Grant sings surprise duet with long-time fan
Contemporary Christian artist Amy Grant surprised concert-goers April 2 when she asked an audience member to join her on stage in Reynolds Performance Hall.
Batesville resident Darin Martin, long-time fan of Grant’s music, was invited to sing the chorus of “There Will Never Be Another” after Grant accepted song requests from the audience.
“She has been one of my favorite artists [for] most of my life,” he said. “I always said I would meet her one day, but never [thought it would be] like this.”
Martin said Grant’s music has affected his life in a positive way.
After performing with Martin, Grant said she was impressed by his talent and that she would remember the unanticipated experience for a while to come.
“What really stood out [from the concert] was when she pulled out music from the past,” he said.
Backstage, Grant gave Martin a copy of her new yet-to-be-released album, signed the CD and took a picture with him.
“I hope everyone was as blessed as I was [from being at the Grant concert],” he said.
Martin said he was grateful to get the concert tickets from his nephew, freshman Jarred Goodman.
Grant’s new album, “How Mercy Looks From Here,” will be released May 14. It is her first full album with all-new songs in 10 years.
To preview the album, Grant performed “Don’t Try So Hard,” a song encouraging listeners to accept their flaws and embrace the idea that not everything is perfect.
Grant said it was the first time she performed the song with her four-member band on stage. The inspiration for the song came from when she met women who were stressed because of work and family, she said.
The need for connectedness and belonging were two of the themes Grant repeatedly mentioned throughout the performance. Her songs spoke about such topics as praising God, getting through tough moments and understanding the meaning of life.
Grant began the concert with an old hymn she said reminded her of Easter. The song, “Anywhere with Jesus,” introduced several Christian-themed songs.
“I love how music brings people together,” she said. “It does so creatively too.”
Junior Mary Nabholz said she enjoyed the genre of music Grant performed.
“I enjoyed seeing a Christian artist at UCA,” she said.
Nabholz said she would like to see other Christian artists such as Tenth Avenue North and Needtobreathe perform at Reynolds.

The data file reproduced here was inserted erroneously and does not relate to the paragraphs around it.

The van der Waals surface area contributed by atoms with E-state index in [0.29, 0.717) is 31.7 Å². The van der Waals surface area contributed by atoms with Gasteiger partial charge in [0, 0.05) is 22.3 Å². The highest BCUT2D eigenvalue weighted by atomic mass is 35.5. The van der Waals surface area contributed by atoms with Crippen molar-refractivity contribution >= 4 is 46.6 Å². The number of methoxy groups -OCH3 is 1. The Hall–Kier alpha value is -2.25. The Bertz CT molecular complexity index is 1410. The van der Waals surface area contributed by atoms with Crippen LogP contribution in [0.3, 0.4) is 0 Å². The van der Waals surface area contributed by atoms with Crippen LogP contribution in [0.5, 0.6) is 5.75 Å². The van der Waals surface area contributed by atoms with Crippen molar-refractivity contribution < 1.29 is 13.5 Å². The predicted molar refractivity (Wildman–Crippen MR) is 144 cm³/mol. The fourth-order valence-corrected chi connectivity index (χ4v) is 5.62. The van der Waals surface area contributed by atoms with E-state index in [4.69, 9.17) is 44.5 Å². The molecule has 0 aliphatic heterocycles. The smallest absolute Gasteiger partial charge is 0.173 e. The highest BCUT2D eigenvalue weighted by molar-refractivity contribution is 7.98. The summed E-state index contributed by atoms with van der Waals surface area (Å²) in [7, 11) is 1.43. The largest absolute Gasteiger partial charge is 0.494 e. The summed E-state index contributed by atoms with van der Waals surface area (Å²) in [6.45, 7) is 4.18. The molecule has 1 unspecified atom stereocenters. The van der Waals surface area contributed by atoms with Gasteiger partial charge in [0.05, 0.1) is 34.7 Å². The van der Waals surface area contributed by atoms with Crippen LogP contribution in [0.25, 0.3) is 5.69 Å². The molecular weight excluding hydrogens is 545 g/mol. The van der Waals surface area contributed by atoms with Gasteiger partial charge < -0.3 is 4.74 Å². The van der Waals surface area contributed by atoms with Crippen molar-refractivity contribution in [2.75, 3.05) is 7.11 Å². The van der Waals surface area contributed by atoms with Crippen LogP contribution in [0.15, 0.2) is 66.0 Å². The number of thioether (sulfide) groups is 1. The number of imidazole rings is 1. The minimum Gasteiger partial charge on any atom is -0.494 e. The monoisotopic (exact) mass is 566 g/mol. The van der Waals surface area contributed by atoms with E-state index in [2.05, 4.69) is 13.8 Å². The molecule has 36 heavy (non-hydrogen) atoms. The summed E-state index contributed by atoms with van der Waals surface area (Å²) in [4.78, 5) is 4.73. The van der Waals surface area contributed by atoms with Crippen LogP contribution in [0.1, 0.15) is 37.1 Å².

The Grammy award-winning artist performed hits such as “Baby, Baby,” “Thy Word,” “Takes a Little Time,” “Saved by Love,” and “Better Than a Hallelujah.”
“Better Than a Hallelujah,” Grant’s most recent single, was nominated for “Best Gospel Song” Grammy in 2011 and received a nomination for “Music Video of the Year” at the 42nd Gospel Music Association Dove Awards.
Throughout her music career, Grant has won six Grammy awards and has been nominated 12 times.
Grant said the inspiration for her 1991 song “Baby, Baby” came from her six-week-old daughter Millie.
Before many of the performances, Grant shared personal stories with the audience, receiving applause and laughter from such topics as a giant inflatable “Easter dragon” she purchased this Easter at her Nashville, Tenn. home.
“Nothing says Easter like an Easter dragon,” she said. “It was taller than our two-story house.”
She said the holiday is one of her favorite times of the year since she is able to see more members of her family who live in different regions of the country.
Grant closed the concert with “I Will Remember You,” a symbolic farewell song to audience members, and an encore featuring another duet with Martin.
Freshman Amy Bell said her favorite song of the night was “El Shaddai,” derived from direct quotes in scripture. The title comes from a Judaic name of God translated as “God Almighty.” About half of the chorus lyrics are in Hebrew.